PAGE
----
Doctors call for ban on cult's false 'healing'
A BODY of medical professionals and scientists that lobbies for evidence-based medicine has called for a ban on Universal Medicine's "health" services.
Friends of Science in Medicine president and University of NSW Emeritus Professor John Dwyer said the group had complained to the Health Care Complaints Commission (HCCC), which oversees non-registered health professionals.
UM's founder, Serge Isaac Benhayon - a former tennis coach who has no medical qualifications - was found by a jury in the unsuccessful defamation case he brought against blogger Esther Rockett to be "the leader of a socially harmful cult".
The jury found to be true imputations that UM "engages in misleading conduct in promoting the healing services it offers", "makes false claims about healing that cause harm to others", has "false and harmful teachings" and "preys on cancer patients", among others.
Prof Dwyer said their complaint included details of about 20 non-registered, UM-linked practitioners.
"I'm hoping they're going to see the seriousness of this and the need to act," he said.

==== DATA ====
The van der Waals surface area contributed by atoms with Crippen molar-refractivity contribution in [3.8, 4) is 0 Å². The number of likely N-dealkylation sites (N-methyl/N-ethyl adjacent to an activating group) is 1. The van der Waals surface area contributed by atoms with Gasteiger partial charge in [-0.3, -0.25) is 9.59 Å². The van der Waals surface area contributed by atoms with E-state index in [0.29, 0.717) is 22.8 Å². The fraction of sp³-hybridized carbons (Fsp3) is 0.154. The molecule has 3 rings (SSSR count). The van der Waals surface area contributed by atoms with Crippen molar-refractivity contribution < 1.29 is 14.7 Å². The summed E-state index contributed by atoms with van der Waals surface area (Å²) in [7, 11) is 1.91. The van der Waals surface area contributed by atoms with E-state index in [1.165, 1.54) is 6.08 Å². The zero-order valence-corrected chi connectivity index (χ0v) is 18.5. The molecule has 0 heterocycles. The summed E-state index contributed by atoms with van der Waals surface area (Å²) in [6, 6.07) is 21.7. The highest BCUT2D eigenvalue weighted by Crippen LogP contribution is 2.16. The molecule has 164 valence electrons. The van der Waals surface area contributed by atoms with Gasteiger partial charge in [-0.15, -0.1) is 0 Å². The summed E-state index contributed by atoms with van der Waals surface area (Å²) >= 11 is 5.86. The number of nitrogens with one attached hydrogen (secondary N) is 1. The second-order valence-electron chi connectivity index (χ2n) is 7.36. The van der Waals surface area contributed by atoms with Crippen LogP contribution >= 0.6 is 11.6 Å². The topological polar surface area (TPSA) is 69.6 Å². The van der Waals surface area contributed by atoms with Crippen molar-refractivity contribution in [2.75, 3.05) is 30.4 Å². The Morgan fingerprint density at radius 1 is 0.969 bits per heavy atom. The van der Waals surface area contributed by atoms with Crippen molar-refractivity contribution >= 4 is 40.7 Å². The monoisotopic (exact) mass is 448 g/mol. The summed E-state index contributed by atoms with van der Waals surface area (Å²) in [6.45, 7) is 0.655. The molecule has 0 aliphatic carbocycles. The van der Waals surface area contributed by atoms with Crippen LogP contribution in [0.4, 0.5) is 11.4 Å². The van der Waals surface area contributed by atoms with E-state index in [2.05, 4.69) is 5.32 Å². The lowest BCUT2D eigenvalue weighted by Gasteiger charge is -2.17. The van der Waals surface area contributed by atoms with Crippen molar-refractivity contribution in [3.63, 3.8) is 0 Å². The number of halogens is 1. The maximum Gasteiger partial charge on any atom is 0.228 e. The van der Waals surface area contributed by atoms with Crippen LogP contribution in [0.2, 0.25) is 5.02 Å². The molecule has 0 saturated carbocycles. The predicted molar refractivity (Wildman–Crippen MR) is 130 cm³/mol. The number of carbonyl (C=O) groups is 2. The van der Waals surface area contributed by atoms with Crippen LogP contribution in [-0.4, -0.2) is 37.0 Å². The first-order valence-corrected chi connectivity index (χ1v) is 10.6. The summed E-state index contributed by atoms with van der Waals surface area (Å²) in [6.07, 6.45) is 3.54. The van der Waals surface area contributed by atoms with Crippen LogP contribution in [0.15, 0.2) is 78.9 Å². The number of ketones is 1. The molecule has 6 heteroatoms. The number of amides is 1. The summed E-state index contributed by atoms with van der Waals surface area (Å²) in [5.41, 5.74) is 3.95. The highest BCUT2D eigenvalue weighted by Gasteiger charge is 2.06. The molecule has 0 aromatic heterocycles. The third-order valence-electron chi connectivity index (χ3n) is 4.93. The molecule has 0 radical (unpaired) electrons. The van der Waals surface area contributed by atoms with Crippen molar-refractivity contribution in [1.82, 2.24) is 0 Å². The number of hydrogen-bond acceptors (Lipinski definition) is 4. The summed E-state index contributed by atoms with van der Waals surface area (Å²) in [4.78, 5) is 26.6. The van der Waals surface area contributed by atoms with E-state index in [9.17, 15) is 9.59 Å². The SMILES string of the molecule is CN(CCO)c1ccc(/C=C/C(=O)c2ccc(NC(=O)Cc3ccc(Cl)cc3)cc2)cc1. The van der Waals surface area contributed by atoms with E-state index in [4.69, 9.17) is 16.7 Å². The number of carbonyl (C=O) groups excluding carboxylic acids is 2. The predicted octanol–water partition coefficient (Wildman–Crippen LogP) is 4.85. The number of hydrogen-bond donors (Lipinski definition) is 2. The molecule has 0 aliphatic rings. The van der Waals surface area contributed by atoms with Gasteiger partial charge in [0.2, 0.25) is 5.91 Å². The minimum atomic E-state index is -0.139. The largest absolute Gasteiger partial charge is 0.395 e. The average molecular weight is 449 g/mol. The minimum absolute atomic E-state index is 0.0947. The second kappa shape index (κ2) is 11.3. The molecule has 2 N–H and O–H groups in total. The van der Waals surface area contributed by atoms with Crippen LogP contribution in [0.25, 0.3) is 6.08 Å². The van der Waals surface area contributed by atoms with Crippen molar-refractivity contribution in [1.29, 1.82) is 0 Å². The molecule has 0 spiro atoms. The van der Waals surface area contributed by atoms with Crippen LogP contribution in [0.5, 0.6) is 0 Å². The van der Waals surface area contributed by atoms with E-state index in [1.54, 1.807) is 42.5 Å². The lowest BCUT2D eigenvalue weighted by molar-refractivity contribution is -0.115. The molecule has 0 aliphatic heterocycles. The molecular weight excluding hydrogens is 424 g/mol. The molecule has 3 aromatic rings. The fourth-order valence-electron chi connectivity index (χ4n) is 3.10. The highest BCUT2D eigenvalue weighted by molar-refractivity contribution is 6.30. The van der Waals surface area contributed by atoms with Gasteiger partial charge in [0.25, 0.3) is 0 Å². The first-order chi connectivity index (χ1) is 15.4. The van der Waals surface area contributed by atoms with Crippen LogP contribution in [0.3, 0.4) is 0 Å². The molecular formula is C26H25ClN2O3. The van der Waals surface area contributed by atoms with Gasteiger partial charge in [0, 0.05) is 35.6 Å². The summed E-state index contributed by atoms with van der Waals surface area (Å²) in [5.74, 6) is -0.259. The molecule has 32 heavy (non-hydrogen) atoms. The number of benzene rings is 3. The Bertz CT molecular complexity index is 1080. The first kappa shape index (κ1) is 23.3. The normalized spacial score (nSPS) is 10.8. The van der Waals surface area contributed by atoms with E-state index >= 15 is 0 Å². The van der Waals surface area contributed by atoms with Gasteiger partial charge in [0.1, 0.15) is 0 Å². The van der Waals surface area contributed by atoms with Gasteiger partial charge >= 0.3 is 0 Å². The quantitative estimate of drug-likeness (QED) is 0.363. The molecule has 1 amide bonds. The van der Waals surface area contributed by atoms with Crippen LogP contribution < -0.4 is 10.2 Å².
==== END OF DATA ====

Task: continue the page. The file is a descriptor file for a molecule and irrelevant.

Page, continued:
Prof Dwyer said their calls for a prohibition order on UM treatments were based on alleged breaches of the code of ethics the HCCC sets out for non-registered professionals.
"That code of ethics includes not lying to patients," Prof Dwyer said.
"What you're telling them must be evidence-based."
He said the complaint was a bid to "protect consumers from the pseudo-science".
A spokesman for the HCCC confirmed they had received a complaint, and it was not the first time UM had come to the commission's attention.
A 2014 HCCC committee found the commissioner was "aware of the activities of Universal Medicine and that he has received complaints concerning the treatments being offered".
Additionally, the Professional Standards Board last year found Goonellabah-based thoracic physician Samuel Kim guilty of unsatisfactory professional conduct when he referred a patient to UM-affiliated esoteric practitioners.
With state health minister Brad Hazzard having banned NSW Health from having dealings with UM, and his Federal counterpart Greg Hunt having committed to write to the Australian Health Practitioner Regulatory Authority - which oversees registered practitioners - Prof Dwyer was hopeful the HCCC would act.
"The regulatory authorities that are supposed to protect consumers ... have not covered themselves in glory in Australia," he said.
"They need to clean up their act. The HCCC should protect people from Universal Medicine."